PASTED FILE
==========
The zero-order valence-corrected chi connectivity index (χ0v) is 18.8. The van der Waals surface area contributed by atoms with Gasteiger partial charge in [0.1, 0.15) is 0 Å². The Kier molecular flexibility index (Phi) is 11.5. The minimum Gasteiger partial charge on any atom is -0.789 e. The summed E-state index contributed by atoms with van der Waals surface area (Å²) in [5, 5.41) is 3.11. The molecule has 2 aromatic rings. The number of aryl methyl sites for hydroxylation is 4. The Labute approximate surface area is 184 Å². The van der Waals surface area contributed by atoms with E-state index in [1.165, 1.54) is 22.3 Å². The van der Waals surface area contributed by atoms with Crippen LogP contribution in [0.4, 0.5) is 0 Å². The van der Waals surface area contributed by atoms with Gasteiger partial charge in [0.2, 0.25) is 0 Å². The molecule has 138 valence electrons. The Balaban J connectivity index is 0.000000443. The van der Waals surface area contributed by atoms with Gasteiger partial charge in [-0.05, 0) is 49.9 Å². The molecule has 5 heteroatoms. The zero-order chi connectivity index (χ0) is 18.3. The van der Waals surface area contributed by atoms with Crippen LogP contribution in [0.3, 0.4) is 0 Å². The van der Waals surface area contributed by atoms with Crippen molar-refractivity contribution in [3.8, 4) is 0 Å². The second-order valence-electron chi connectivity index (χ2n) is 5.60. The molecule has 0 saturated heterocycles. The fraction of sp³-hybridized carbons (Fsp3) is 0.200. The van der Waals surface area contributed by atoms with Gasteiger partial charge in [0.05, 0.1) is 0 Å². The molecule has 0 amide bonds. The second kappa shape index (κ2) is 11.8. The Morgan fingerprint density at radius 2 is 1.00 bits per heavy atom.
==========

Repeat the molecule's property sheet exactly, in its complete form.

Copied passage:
The zero-order valence-corrected chi connectivity index (χ0v) is 18.8. The van der Waals surface area contributed by atoms with Gasteiger partial charge in [0.1, 0.15) is 0 Å². The Kier molecular flexibility index (Phi) is 11.5. The minimum Gasteiger partial charge on any atom is -0.789 e. The summed E-state index contributed by atoms with van der Waals surface area (Å²) in [5, 5.41) is 3.11. The molecule has 2 aromatic rings. The number of aryl methyl sites for hydroxylation is 4. The Labute approximate surface area is 184 Å². The van der Waals surface area contributed by atoms with E-state index in [1.165, 1.54) is 22.3 Å². The van der Waals surface area contributed by atoms with Crippen LogP contribution in [0.4, 0.5) is 0 Å². The van der Waals surface area contributed by atoms with Gasteiger partial charge in [0.2, 0.25) is 0 Å². The molecule has 138 valence electrons. The Balaban J connectivity index is 0.000000443. The van der Waals surface area contributed by atoms with Gasteiger partial charge in [-0.05, 0) is 49.9 Å². The molecule has 5 heteroatoms. The zero-order chi connectivity index (χ0) is 18.3. The van der Waals surface area contributed by atoms with Crippen LogP contribution in [0.3, 0.4) is 0 Å². The van der Waals surface area contributed by atoms with Crippen molar-refractivity contribution in [3.8, 4) is 0 Å². The second-order valence-electron chi connectivity index (χ2n) is 5.60. The molecule has 0 saturated heterocycles. The fraction of sp³-hybridized carbons (Fsp3) is 0.200. The van der Waals surface area contributed by atoms with Gasteiger partial charge in [0.05, 0.1) is 0 Å². The molecule has 0 amide bonds. The second kappa shape index (κ2) is 11.8. The Morgan fingerprint density at radius 2 is 1.00 bits per heavy atom.